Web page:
Findings of a new study are indicating that a genetic variant known widely for its links with Alzheimer’s disease might start promoting formation of plaque deposits in the patient’s brain much before any prominent symptom of the condition is identified by diagnostic tests. The said study was carried out by investigators representing the Indiana University School.

The scientists conducting the study have found evidence to focus research and then treatment on individuals with chances of having Alzheimer’s much before the disease gets diagnosed. The study focused primarily on individuals suffering from “significant memory concerns”. They were older adults who reported that they have experienced mental slipping in the past few months or years. However, each of those people was found to perform normally when they were made to undergo standard memory and cognition tests.


The Alzheimer’s researchers referred to the above mentioned group as the “subjective cognitive decline group”.

The study’s authors Shannon L. Risacher, an assistant professor of imaging sciences and radiology, and Andrew J Saykin, the director of the Indiana Alzheimer’s Disease Center and IU Center for Neuroimaging, utilized data offered by the Alzheimer’s Disease Neuroimaging Initiative or ADNI when performing the above mentioned research.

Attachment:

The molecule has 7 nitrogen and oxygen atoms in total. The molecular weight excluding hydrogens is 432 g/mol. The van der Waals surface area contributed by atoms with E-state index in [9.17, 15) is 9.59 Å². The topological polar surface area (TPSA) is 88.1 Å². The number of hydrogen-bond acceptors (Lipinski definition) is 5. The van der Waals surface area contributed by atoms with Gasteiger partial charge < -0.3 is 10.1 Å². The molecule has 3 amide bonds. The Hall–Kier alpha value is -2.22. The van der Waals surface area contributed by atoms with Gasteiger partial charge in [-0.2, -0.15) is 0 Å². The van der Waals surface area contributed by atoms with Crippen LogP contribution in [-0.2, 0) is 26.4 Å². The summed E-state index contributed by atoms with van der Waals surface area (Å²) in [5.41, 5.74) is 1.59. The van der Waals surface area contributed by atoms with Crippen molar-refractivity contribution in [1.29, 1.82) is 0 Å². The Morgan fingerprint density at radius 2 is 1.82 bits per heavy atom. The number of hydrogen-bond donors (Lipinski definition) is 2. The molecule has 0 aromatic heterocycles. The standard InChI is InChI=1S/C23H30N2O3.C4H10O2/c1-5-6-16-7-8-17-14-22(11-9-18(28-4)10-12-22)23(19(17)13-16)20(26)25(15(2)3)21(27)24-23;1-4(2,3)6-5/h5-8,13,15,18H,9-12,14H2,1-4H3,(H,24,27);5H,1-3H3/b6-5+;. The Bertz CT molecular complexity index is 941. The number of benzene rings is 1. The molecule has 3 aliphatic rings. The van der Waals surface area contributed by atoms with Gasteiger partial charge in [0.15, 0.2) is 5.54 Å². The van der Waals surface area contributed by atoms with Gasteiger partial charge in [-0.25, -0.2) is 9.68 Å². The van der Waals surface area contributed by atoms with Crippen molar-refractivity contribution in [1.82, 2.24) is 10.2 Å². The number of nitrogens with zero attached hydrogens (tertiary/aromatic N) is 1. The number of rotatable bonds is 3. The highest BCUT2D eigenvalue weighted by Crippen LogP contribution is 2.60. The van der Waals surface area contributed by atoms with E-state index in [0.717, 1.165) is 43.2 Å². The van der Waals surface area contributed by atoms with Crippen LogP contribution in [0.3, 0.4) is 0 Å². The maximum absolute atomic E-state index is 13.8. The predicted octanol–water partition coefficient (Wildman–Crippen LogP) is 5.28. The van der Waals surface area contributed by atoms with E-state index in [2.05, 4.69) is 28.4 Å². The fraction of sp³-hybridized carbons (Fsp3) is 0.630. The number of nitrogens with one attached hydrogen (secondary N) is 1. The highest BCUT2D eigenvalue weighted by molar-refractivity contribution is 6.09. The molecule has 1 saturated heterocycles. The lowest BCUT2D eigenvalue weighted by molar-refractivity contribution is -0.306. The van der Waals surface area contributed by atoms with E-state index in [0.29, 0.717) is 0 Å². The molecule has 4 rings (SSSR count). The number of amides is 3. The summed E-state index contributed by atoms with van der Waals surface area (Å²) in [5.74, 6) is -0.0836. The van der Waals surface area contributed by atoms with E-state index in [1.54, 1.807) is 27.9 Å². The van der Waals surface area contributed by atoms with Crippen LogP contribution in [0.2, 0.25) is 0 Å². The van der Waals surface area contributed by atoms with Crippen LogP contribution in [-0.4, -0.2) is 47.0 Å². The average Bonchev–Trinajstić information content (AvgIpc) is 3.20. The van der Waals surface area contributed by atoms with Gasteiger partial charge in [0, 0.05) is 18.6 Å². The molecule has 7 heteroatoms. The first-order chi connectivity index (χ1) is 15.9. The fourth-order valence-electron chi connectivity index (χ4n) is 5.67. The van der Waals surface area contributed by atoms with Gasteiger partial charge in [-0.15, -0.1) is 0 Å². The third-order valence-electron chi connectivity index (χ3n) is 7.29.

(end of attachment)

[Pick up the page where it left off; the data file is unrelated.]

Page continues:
For those who don’t know: ADNI is an international private-public collaborative project that collects a wide range of long-term data pertaining to Alzheimer’s disease and make them available to people for conducting further research on the condition. The data gathered by this initiative comes from volunteers ranging from patients who have already been diagnosed with Alzheimer’s disease to individuals belonging to cognitively normal control groups.

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It has already become quite clear that effective treatment for this neurodegenerative condition might be needed several years before the patient starts showing serious symptoms. As a result, researchers are currently concentrating mainly on individuals at risk of having the condition i.e. people experiencing notable memory concerns.

Dr. Saykin said that people who experience significant memory issues should be the logical target for the next set of clinical trials. He added that today the world knows about a number of potential interventions, which include a lot more options than just pharmaceutical care. He informed that today it’s believed that lifestyle modifications through cognitive simulation, dietary changes, exercise, sleep and more might result in significant improvement in the patient’s condition.

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